A composer who wrote several musical plays for Broadway, Frederick Loewe was notorious for not liking his own work. He collaborated with such Broadway legends as Earle Crooker and Alan Jay Lerner. Among his noted works are My Fair Lady, Camelot, and The Little Prince. Born in Berlin to Viennese parents, Loewe was the son of an actor and an opera tenor. A quick learner, he began playing the piano at the age of five and composing for his father at the age of seven. When he was 13, he became the youngest pianist to perform with the Berlin Symphony. Katrina, a song composed by Frederick Loewe at 15, sold more than one million copies of sheet music. With confidence and a grand talent, Loewe traveled to America. He began performing concerts in the United States in 1924. Although his talent and compositions were favorably received, he decided to perform in a Yorkville bar. This experience helped the young performer realize what it was that people enjoyed. After ten years of taking menial jobs in the United States, Loewe decided to broaden his professional music career by writing plays and musicals. In 1934, he contributed music for the Broadway hit Petticoat Fever. In 1937 he teamed up with Earle Crooker to compose his first musicals Salute to Spring and Great Lady. It was also in the early years of his career that he joined with lyricist Alan Jay Lerner. Together the two collaborated on such Broadway sensations as My Fair Lady, Camelot, and Brigadoon. Their play, Paint Your Wagon, was hailed by critics as being one of the most well written with tone poems. After Camelot, Lerner and Loewe went their separate ways to pursue solo careers. Realizing the success of their partnership, the two reunited in 1973. They collaborated to bring their 1958 musical Gigi to the stage. In addition the two wrote the score for the play and film The Little Prince. Loewe's musical career lasted more than 40 years. He collaborated with other well-known lyricists and composers. With a determination to succeed, he left Vienna at the ripe age of 20 to pursue a Broadway career in a place he had never been to before. During his career, he collaborated and worked on numerous Broadway musicals, all of which were successful and are still performed on Broadway today. Despite the fact that Loewe did not like his own work, all of his compositions were successful. He spent much of his life in Cannes, France after leaving the United States. He performed concerts and tours worldwide. He died in 1988 in Palm Springs, CA at the age of 83.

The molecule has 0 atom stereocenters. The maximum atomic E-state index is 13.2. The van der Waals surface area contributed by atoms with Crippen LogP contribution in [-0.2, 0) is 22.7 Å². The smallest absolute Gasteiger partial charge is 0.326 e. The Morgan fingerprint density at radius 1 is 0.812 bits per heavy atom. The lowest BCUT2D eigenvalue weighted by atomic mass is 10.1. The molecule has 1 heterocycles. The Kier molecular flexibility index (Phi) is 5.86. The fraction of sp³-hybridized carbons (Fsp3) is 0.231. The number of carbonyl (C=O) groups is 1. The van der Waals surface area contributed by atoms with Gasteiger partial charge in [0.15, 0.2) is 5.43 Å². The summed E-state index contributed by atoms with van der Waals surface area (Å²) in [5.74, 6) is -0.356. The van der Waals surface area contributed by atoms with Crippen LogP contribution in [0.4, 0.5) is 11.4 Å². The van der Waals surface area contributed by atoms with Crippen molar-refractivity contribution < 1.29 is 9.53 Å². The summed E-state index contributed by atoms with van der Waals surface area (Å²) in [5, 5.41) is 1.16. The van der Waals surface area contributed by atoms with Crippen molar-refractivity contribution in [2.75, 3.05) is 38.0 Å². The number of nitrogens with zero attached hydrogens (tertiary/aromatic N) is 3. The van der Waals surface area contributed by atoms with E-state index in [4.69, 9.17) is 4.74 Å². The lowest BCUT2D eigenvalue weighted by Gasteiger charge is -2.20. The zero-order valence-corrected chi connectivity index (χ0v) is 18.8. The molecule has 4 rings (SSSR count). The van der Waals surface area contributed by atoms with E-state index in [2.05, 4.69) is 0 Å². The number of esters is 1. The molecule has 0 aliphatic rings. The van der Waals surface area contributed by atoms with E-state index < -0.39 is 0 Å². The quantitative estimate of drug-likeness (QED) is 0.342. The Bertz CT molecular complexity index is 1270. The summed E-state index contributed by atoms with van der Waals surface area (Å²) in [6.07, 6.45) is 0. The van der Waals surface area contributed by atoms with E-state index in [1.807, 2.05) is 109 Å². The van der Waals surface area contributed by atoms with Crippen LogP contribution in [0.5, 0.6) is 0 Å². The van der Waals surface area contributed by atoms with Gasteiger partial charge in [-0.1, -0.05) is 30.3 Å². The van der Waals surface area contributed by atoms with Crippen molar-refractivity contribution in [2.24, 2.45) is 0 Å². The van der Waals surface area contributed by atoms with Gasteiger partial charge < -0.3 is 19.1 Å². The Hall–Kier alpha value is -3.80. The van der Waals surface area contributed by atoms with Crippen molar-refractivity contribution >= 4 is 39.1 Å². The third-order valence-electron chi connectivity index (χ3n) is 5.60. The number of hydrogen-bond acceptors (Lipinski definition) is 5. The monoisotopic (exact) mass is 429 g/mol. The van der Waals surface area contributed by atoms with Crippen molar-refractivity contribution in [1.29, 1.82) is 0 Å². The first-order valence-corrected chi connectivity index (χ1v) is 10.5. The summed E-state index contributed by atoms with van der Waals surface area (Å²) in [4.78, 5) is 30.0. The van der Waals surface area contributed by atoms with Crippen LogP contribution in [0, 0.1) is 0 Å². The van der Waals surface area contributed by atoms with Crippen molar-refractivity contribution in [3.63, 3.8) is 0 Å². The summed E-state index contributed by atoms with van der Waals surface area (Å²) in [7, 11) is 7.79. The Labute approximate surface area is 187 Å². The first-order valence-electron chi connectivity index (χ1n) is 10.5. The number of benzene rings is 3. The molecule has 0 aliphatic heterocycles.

© Kim Summers /TiVo
© Kim Summers /TiVo
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Film Soundtracks - Released June 23, 2008 | Sony Classical
Distinctions The Qobuz Ideal Discography
Inevitably, the original soundtrack to My Fair Lady is remembered, like the film, for the absence of Julie Andrews, who starred in the Broadway and London stage productions, but was deemed, at least at the time when the casting decision had to be made, not enough of a star to carry the movie. (Embarrassingly, by the time the movie opened, Mary Poppins had made her more than enough of a star to do so.) Instead, Audrey Hepburn stepped into the role of the pre-World War I London flower girl Eliza Doolittle, who aspires to a better accent and the social advantages that will come with it. Ironically, Hepburn's voice was dubbed by Marni Nixon when it came to singing. (Nixon was an accomplished Hollywood voice ghost, having previously sung for Deborah Kerr in The King and I and Natalie Wood in West Side Story, among other assignments.) Rex Harrison re-created his stage role as the elocutionist, Professor Henry Higgins (he had also appeared in the film adaptation of George Bernard Shaw's play Pygmalion, the source for My Fair Lady), as did Stanley Holloway, as Eliza's flamboyant Cockney father. It was good that Harrison and Holloway got to immortalize their performances on film, but since both were making their third recordings of the score, they didn't have much to add. Nixon (no doubt with bits of Hepburn here and there) was fine, but the composite performance lacked the flair that Andrews would have given it. The result was an acceptable recording that did not surpass the Broadway or London cast albums. [The 1994 CD reissue adds a number of choral and orchestral interludes, as well as reprises of a few songs.] © William Ruhlmann /TiVo